(Super. Ct. No. D510574) APPEAL from a judgment of the Superior Court of San Diego County, Lisa C. Schall, Judge.
The opinion of the court was delivered by: Aaron, J.
CERTIFIED FOR PUBLICATION
Jamie Z. appeals from a final order of the trial court establishing a legal and physical custody sharing arrangement pertaining to L., the minor child of Jamie and Mark T. At some point after L. was born, Mark filed a petition to establish his paternity, and the parties agreed to a temporary joint custody arrangement pursuant to which Jamie had primary physical custody of L. The court entered an order establishing Mark's paternity, and entered a temporary custody order based on the time-sharing agreement that the parties had reached. Before the court entered a permanent custody order, Jamie filed an order to show cause (OSC) requesting that the court permit her to relocate L.'s residence to Minnesota, where Jamie and L. would have the financial and emotional support of Jamie's family.*fn1
In fashioning its permanent custody order, the trial court adopted the recommendations of an evaluating psychologist whom the parties had agreed would conduct psychological evaluations of both parties. The court denied Jamie's request to relocate L.'s residence to Minnesota and retained the physical custody arrangement to which the parties had previously agreed, under which Jamie had primary physical custody of L. In making this order, the court apparently assumed--as did the evaluator--that Jamie would not move to Minnesota if the court denied her request to relocate L.'s residence.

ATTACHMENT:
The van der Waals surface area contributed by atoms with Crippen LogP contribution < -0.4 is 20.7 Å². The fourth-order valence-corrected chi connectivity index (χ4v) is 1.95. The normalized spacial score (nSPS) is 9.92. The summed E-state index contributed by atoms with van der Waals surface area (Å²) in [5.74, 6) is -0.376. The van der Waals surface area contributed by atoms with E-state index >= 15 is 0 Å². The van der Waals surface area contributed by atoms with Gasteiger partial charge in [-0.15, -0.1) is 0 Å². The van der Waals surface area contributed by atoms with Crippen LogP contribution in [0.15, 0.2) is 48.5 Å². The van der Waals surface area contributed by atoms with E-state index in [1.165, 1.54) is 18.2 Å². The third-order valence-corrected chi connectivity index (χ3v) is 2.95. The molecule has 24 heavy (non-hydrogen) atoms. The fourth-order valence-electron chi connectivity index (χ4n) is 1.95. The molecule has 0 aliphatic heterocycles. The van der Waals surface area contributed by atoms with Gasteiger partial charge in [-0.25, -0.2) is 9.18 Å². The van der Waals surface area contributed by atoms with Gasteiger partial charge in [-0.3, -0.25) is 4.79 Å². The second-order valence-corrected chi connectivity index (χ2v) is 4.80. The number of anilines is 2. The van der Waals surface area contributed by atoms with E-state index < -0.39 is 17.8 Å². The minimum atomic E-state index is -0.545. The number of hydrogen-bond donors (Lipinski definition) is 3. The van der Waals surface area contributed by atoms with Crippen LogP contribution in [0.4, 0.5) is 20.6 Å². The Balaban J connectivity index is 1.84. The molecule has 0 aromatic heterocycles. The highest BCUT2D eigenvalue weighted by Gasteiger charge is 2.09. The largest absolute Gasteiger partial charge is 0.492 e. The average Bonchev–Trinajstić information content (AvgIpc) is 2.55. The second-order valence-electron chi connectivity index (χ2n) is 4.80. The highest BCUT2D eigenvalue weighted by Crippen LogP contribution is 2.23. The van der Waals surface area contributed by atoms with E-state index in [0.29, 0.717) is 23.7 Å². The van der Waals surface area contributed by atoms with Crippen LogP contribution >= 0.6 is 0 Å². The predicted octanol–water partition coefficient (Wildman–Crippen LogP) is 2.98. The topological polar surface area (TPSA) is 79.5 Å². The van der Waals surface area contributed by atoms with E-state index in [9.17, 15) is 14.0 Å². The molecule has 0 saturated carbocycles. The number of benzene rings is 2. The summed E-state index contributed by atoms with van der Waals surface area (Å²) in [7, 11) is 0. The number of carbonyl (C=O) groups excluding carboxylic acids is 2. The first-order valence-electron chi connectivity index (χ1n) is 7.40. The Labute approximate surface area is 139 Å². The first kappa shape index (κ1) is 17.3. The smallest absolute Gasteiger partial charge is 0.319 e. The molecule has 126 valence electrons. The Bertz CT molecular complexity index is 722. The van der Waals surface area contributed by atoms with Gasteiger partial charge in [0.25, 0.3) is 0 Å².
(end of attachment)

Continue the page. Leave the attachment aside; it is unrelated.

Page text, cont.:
We conclude that the trial court abused its discretion by misapplying the pertinent legal standards in the context of a move away request. When a parent who shares joint physical custody of a minor requests authorization to relocate the minor, the court must proceed on the assumption that the parent will in fact be moving, and must fashion a custody order that is in the best interests of the minor accordingly. Here, the court failed to determine what custody arrangement would be in L.'s best interests, assuming that Jamie would be relocating to Minnesota. We therefore reverse the order of the trial court and remand the matter for the court to apply the legal standard that is required when, as here, a parent who shares joint physical custody of a child under a temporary custody arrangement makes a request to relocate the child's residence.
II. FACTUAL AND PROCEDURAL BACKGROUND
Mark and Jamie are the parents of L., who was born in December 2007. At the time the court made its custody determination, L. was 22 months old. Jamie has been L's primary caregiver since his birth.
Mark and Jamie were in a dating relationship when Jamie became pregnant with L. They moved in together and lived together during the pregnancy. Jamie was fired from her job during the seventh month of her pregnancy. After L. was born, the parties' relationship became strained. In May 2008, Mark moved out of the shared residence.